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Plantastic Adventure by Tyler Ross

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BC: Edible "wild" plant native to Ohio: Bonus # 2 | Dandelion Taraxacum officinale Origin: Native to Ohio | Conditions of growth: Requires direct sun, but can grow in many different types of soil. It can be found almost anywhere with a temperate climate.

FC: Plantastic Adventure | Tyler Ross Period 7,8,9 | Ellen, R. (2006, May 10). Love of lilacs. In Flickr. Retrieved October 23, 2011, from: http://www.flickr.com/photos/aricee/149218259.

1: Poisonous Plants of Ohio: Entry # 1 | Poison Ivy Toxicodendron radicans | Urushiol is the active ingredient in poison ivy that causes a rash or irritation on contact. It can be identified by its exact number of three leaves. Poison ivy can also be found in the form of a vine. | Origin: United States Conditions of growth: Usually found along the edges of woodlands and in forested areas. | Epstein, D. L. (n.d.). Watch out for poison ivy. In Greater Maryland Better Business Bureau. Retrieved October 18, 2011, from: http://greatermd.bbb.org/watch-out-for-poison-ivy-/. Mason, J. (n.d.). Poison Ivy. In Great Plains Nature Center. Retrieved October 18, 2011, from: http://www.gpnc.org/poison.htm.

2: Poison Sumac Toxicodendron vernix | Poison sumac has 7-9 leaves per stem and is a flowering plant. Just like poison ivy, poison sumac's active toxin is urushiol. But unlike poison ivy, poison sumac is very rare and is only found in a very specific environment. | Poisonous Plants of Ohio: Entry #1 | Origin: Northeastern and Southeastern United States Conditions of growth: Found in wetlands and close to ponds where its roots are submerged in water. | Cook, W. (2003, June 6). Poison Sumac (Toxicodendron vernix). Retrieved October 18, 2011, from: http://www.duke.edu/~cwcook/trees/tove.html. Sachs, J. (2006). In The Poison Sumac Site. Retrieved October 18, 2011, from: http://www.poison-sumac.org/.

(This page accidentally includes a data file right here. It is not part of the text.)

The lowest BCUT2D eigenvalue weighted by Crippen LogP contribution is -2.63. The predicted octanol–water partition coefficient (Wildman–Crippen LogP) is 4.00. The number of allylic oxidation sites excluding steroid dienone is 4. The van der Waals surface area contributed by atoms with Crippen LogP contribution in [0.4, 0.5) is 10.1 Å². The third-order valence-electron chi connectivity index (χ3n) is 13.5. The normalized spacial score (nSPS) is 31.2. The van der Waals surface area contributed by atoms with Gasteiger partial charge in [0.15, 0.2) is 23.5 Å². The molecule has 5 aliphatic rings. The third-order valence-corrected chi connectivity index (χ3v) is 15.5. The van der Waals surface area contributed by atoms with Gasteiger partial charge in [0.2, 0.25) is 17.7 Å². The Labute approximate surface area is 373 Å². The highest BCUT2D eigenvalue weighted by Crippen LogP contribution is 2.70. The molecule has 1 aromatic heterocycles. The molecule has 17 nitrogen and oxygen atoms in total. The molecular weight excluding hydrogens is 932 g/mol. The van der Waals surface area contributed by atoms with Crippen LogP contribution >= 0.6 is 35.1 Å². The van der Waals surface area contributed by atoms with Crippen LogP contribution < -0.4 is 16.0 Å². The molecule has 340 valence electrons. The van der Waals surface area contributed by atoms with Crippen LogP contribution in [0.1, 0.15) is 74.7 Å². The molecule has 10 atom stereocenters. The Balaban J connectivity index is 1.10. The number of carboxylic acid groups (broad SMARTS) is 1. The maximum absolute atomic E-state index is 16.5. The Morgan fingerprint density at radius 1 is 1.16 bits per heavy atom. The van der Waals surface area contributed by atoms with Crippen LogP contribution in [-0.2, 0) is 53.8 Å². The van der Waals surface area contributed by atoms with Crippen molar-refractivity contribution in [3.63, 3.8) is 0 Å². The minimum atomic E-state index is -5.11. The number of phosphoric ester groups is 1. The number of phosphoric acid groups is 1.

3: Poison Oak Toxicodendron pubescens | Poisonous Plants of Ohio: Entry #1 | Origin: United States/North Carolina Conditions of growth: Found in dry areas near forests and thickets. | Poison oak is very similar to poison ivy in that its active poisonous chemical is urushiol. Poison oak also has leaves in groups of threes. However unlike poison ivy, poison oak cannot take the form of a vine. | Poison Oak Rash Pictures (2011, August 24). In Poison Oak Rash Pictures. Retrieved October 18, 2011, from: http://poisonoakrashpictures.com/. Russell, A. B. (1997). Poisonous Plants: Toxicodendron pubescens. In Poisonous Plants of North Carolina. Retrieved October 18, 2011, from: http://www.ces.ncsu.edu/depts/hort/consumer/poison/Toxicpu.htm.

4: Gymnosperm-male gametophyte Entry # 2 | Colorado Blue Spruce Picea pungens Origin: Western United States/ Rocky Mountains | Conditions of growth: Grows at high altitudes usually along streams in mountain valleys. Requires very moist soil and full sun. The blue spruce is the most drought resistance of the spruces. | Beaulieu, D. (2011). Colorado Blue Spruce Trees. In About.com Landscaping. Retrieved October 23, 2011, from: http://landscaping.about.com/od/evergreentrees/p/blue_spruce.htm.

5: Gymnosperm-female gametophyte Entry # 3 | Eastern Cape Blue Cycad Encephalartos horridus Origin: South Africa | Conditions of growth: Adapted to temperate and subtropical climates. Requires full sun. | Le Roux, L. (2006, April). Encephalartos horridus. In PlantZAfrica.com. Retrieved October 18, 2011, from: http://www.plantzafrica.com/plantefg/encephhorrid.htm.